Friends and neighbors all along Midland Avenue gather each year to watch Montclair's July Fourth parade. ADAM ANIK/FOR MONTCLAIR LOCAL
Friends and neighbors all along Midland Avenue gather each year to watch Montclair's July Fourth parade. ADAM ANIK/FOR MONTCLAIR LOCAL

by Robin Ehrlichman Woods

for Montclair Local

I wasn’t born in Montclair, and don’t have generations of relatives living here. We are first-generation residents, and that will probably stay the same in the future. That’s not important to me. However, it’s extremely important to many of the people I encounter around town.

There is festering anger and frustration over how much the town has changed. Alas, I only have a couple of decades here under my belt so far. I have seen much change since moving here from Manhattan, but not all of it makes me mad. What does hurt me is escalating negative emotions and actions against those of us who chose to live here. Please remember that you had nothing at all to do about being born in Montclair. Perhaps your parents were native born when you came into the world, or they moved here as I did some time before your birth.

My family moved here because we were told about the diversity in town, the welcoming people, and the amazing walkability of the area we chose in the Fourth Ward. Yes, it reminds me a bit of Brooklyn, where I was born and bred before living in Manhattan for 18 years. I enjoy walking on a daily basis, and appreciate the convenience of easily getting to the library, restaurants, Town Hall and businesses. I don’t have to worry about parking because all I have are my own two feet to worry about.

After attending a recent Fourth Ward meeting, I was struck by how much it’s turned into something from West Side Story, with The Sharks vs. The Jets. The native born vs. the newer residents. I never think to announce how many years, months, days or minutes I’ve lived here so far. I’m here, for now and perhaps the rest of my life. For a township that so thoroughly discussed becoming a Sanctuary City, but decided on the designation of a Welcoming Community; well...I’m not feeling so welcome here anymore.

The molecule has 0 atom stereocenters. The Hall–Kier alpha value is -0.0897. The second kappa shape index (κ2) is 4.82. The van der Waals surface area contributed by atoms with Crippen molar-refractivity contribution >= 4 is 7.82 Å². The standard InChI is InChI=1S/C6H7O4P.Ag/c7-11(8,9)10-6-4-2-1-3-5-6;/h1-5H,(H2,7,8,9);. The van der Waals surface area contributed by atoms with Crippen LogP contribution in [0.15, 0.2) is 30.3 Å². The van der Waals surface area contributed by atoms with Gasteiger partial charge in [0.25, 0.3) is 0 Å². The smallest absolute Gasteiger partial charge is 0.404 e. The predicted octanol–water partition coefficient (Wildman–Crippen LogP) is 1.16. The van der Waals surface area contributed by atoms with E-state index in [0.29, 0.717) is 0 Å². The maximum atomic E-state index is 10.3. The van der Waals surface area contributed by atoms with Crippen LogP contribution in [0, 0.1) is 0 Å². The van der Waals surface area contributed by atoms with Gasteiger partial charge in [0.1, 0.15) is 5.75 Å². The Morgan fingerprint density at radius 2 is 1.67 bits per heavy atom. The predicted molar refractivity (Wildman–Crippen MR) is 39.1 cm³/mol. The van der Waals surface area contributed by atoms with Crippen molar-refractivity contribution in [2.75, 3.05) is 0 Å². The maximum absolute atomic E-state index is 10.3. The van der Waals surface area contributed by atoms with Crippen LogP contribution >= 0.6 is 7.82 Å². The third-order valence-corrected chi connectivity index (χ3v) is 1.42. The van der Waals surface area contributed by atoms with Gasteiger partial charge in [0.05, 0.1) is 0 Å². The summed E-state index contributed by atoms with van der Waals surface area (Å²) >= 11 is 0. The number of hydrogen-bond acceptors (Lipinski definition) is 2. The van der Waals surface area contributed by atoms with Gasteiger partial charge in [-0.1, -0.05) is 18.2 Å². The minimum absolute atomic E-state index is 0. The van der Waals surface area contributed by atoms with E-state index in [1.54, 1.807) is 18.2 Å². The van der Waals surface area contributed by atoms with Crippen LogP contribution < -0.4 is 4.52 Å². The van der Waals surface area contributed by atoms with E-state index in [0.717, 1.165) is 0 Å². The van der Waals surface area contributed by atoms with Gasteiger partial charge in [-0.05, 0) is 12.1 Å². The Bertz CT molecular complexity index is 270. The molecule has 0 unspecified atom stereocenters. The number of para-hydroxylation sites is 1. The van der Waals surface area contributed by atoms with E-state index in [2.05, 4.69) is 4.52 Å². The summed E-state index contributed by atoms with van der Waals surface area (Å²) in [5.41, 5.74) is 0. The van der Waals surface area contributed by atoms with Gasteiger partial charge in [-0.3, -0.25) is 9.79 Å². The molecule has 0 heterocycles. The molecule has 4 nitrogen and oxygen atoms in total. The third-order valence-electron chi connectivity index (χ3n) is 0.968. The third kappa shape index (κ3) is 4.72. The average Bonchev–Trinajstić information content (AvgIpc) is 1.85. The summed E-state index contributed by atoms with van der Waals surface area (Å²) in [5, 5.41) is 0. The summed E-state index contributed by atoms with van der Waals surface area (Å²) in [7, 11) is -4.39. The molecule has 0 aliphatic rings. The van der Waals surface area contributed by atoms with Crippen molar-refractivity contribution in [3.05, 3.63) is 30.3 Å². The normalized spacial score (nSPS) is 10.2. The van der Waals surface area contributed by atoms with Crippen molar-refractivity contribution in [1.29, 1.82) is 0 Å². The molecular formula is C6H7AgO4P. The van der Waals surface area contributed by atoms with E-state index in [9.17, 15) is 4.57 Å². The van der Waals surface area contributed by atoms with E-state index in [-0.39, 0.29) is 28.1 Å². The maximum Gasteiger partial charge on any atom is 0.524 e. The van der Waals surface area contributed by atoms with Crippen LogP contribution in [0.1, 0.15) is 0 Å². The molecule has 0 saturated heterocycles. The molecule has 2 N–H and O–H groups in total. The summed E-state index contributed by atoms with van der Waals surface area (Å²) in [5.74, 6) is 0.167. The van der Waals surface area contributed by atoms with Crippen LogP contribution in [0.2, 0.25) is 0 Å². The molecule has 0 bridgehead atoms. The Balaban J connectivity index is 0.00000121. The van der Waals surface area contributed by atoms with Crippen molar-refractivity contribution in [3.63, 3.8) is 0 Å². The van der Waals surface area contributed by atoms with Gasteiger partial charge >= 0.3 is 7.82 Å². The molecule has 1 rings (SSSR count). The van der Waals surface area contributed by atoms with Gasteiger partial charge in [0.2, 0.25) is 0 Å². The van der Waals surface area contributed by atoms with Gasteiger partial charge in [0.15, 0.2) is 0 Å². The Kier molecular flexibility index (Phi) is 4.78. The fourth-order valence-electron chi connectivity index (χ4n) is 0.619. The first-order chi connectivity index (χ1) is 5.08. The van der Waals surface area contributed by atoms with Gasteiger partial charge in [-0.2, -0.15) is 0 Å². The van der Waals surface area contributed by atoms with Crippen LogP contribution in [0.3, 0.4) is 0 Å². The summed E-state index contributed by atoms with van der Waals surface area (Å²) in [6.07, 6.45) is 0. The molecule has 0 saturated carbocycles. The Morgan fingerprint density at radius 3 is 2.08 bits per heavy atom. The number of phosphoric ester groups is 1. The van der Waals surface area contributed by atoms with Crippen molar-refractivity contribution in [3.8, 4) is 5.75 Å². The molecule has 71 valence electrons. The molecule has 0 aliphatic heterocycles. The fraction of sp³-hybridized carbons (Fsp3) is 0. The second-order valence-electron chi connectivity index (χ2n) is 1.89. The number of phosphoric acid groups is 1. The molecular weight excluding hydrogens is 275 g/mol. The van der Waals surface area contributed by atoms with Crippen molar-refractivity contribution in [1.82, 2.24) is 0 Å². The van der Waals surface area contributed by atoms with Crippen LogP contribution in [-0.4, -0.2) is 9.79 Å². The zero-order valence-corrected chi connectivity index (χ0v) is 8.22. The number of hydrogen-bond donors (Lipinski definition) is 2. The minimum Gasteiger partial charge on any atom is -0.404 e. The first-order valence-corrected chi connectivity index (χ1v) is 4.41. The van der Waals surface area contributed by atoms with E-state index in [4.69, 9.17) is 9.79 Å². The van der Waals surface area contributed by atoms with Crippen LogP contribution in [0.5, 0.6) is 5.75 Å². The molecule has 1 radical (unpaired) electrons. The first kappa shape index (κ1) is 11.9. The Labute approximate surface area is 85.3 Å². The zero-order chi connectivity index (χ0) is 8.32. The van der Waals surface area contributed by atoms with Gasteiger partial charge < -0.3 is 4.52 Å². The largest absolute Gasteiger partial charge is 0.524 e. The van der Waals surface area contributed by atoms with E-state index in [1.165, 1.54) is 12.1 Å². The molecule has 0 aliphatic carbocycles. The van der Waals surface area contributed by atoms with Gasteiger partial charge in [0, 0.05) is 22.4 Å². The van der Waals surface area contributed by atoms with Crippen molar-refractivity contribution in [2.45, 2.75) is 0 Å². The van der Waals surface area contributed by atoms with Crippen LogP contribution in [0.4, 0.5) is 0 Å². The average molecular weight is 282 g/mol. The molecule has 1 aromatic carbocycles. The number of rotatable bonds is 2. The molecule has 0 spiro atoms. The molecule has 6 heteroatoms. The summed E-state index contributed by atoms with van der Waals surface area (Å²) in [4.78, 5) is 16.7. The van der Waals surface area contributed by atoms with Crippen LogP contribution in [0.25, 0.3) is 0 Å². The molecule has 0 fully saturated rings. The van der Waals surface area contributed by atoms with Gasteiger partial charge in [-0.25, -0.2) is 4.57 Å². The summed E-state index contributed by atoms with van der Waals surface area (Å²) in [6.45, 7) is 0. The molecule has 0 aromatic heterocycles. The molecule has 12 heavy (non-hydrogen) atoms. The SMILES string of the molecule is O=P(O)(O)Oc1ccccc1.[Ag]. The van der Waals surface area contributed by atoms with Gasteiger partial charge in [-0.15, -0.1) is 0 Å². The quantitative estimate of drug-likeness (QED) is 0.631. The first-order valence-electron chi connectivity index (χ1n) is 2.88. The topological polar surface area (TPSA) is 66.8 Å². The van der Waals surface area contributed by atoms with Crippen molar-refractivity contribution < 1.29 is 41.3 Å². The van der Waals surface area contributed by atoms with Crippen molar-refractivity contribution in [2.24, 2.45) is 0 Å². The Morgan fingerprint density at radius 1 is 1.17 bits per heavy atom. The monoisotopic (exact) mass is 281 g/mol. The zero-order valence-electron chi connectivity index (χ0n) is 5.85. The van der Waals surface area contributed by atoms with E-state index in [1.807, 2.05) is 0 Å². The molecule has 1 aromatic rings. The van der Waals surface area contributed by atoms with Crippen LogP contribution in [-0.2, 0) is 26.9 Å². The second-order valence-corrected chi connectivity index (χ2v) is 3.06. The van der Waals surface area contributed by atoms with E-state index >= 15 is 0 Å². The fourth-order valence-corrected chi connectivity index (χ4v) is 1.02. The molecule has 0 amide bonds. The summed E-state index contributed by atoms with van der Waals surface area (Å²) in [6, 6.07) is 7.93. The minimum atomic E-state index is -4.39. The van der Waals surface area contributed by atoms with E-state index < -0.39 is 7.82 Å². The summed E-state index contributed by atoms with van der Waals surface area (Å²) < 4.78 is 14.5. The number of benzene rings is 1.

Yes, the seemingly uncontrolled overdevelopment in the Fourth Ward is disconcerting. In the one stretch of Bloomfield Avenue from the Shell Station down to where The Montclair Mews faces, we now have The Montclarion II and the soon to be built The Vestry apartment complex. Many of my neighbors are concerned about having a new building literally against the rear of their homes.

After I was nastily told off on social media about my comments regarding change in town: You might not appreciate my opinions or attitude, but you really don’t know me. Change is inevitable. Some is good, some is bad. My question to you is: What are doing here in town to make it the best place to live? I arrived here running, and sit on a number of township committees I attend just about every Township Council, Planning Board, and Fourth Ward meeting that I can and make my voice heard. I consult and volunteer for various not-for-profit organizations. I am not afraid to get my hands dirty, or lend a hand when needed.

Let’s see if we can use our considerable energy for the greater good. Make sure that checks and balances are in place when it comes to decisions about development, budget, or finding a way to attract new businesses and residents. Go up against the developers and landlords if need be, but don’t attack me. We “newbies” are not the enemy. We are assets to Montclair, and you’re welcome.